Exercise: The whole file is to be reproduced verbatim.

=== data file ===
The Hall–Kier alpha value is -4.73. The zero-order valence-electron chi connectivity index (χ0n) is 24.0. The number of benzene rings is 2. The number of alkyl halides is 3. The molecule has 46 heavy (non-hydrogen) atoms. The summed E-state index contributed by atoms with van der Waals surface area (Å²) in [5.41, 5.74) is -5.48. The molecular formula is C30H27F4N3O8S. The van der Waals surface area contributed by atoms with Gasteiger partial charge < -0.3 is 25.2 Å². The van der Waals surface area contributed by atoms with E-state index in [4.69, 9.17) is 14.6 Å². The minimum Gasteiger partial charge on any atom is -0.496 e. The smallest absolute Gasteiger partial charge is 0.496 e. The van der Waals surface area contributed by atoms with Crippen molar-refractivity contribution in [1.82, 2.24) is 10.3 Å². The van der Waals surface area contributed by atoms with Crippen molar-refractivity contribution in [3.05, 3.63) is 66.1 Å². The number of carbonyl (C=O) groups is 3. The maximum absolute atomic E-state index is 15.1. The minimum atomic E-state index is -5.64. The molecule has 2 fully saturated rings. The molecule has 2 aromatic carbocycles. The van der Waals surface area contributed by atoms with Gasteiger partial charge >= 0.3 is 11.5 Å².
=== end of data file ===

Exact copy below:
The Hall–Kier alpha value is -4.73. The zero-order valence-electron chi connectivity index (χ0n) is 24.0. The number of benzene rings is 2. The number of alkyl halides is 3. The molecule has 46 heavy (non-hydrogen) atoms. The summed E-state index contributed by atoms with van der Waals surface area (Å²) in [5.41, 5.74) is -5.48. The molecular formula is C30H27F4N3O8S. The van der Waals surface area contributed by atoms with Gasteiger partial charge < -0.3 is 25.2 Å². The van der Waals surface area contributed by atoms with E-state index in [4.69, 9.17) is 14.6 Å². The minimum Gasteiger partial charge on any atom is -0.496 e. The smallest absolute Gasteiger partial charge is 0.496 e. The van der Waals surface area contributed by atoms with Crippen molar-refractivity contribution in [1.82, 2.24) is 10.3 Å². The van der Waals surface area contributed by atoms with Crippen molar-refractivity contribution in [3.05, 3.63) is 66.1 Å². The number of carbonyl (C=O) groups is 3. The maximum absolute atomic E-state index is 15.1. The minimum atomic E-state index is -5.64. The molecule has 2 fully saturated rings. The molecule has 2 aromatic carbocycles. The van der Waals surface area contributed by atoms with Gasteiger partial charge >= 0.3 is 11.5 Å².